Sunday, March 18, 2007

separation and hot air balloons

I woke up still thinking about fear. Not being afraid, mind you. Just contemplating the nature of fear and digging deeper, trying to see how far that root goes. It goes pretty deep.

Puja, the younger of my two dogs, is a pretty good example of a fearful creature. I picked her up at the pound at 8 weeks. Due to their quarantine practices, she had been there for two weeks already. This means that she had only 6 weeks out in the world to learn about cruelty and danger, to learn how to be afraid. These were also the cutest weeks of her young life. I mean, let's face it, you have to be a pretty hard person to treat a 6 week old puppy badly, they're like the incarnation of adorable fuzziness.

I don't know much about her life prior to the pound, but I do know that she was dropped out of a 2nd story window. That in itself is unbelievable. I don't know how something like that happens, or how a little puppy survives that. But she did, with a small cut above her eye and a leg that occasionally caused her to cry and limp. You can't pick up Puja..... she doesn't much care for heights, not anymore. A week after I adopted her, I took the girls camping in manitoba. A little girl picked her up, and the poor puppy thrashed around, bit the kid, and got dropped. The child screamed bloody murder and Puja ran for cover.

As she gets older and her puppiness fades, I'm noticing her extreme skittishness. Should I need to clean her paws, brush her coat, or in any other way manhandle her, she forces me to restrain her, and when I do, she enters the throes of terror. She will thrash about, and when that doesn't work, she will huddle down and hide her face. The first time I cleaned her muddy paws this spring, she curled into a tight ball with her face pressed into the back door, and it was five minutes before she would come upstairs.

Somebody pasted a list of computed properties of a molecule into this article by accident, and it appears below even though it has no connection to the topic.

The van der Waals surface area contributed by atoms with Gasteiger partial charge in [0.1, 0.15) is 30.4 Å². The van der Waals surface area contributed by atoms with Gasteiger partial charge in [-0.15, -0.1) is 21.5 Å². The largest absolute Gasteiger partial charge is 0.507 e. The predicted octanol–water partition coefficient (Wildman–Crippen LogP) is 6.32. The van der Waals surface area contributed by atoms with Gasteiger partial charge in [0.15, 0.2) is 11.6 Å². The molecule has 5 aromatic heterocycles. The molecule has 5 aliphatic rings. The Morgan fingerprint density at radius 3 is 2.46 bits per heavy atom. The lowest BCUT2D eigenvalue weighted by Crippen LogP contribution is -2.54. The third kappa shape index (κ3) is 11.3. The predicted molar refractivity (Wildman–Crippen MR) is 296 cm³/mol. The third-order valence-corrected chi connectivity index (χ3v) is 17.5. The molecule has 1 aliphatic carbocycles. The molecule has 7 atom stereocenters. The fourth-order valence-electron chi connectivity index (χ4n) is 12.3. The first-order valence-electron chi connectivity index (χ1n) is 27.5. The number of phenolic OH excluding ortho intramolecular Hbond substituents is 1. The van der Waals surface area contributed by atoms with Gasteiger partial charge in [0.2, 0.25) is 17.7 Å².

Puja is not afraid of me, unless I raise my voice or restrain her. I work very hard to keep my voice low when I'm dealing with her, especially if I'm correcting her, and if I have to restrain her, to do so as softly as possible and speak calmly to her the whole time. Compare this to Abu, who sometimes won't give me the time of day unless I raise my voice, who is excited by loud happiness and chase games, and who will put her ears back and just put up with my manhandling when it needs to be done, giving me the "you're such a bitch" look, but otherwise submitting.

I can help Puja to trust me, and manage her fears, but they will always be there. She does not possess the ability, on her own, to confront or overcome her fears. Her animal terror will get the best of her. There's a beagle at the dogpark named wiley who is terrified of hot air balloons. If he sees one, he will bolt, in no particular direction, until he's too exhausted to continue. Last fall, he managed to escape from the dogpark in the throes of a balloon-induced frenzy and ran all the way downtown, crossing some very major intersections, with the lights not on his side, down the middle of the street. A human saw him leaving the park, got in his car and followed. Wiley made it to the centre of the city before he was apprehended, lucky to be alive. No number of snausages will keep him calm if there is a hot air balloon even visible on the horizon. How can wiley overcome his fear on his own, when even his humans can't help him?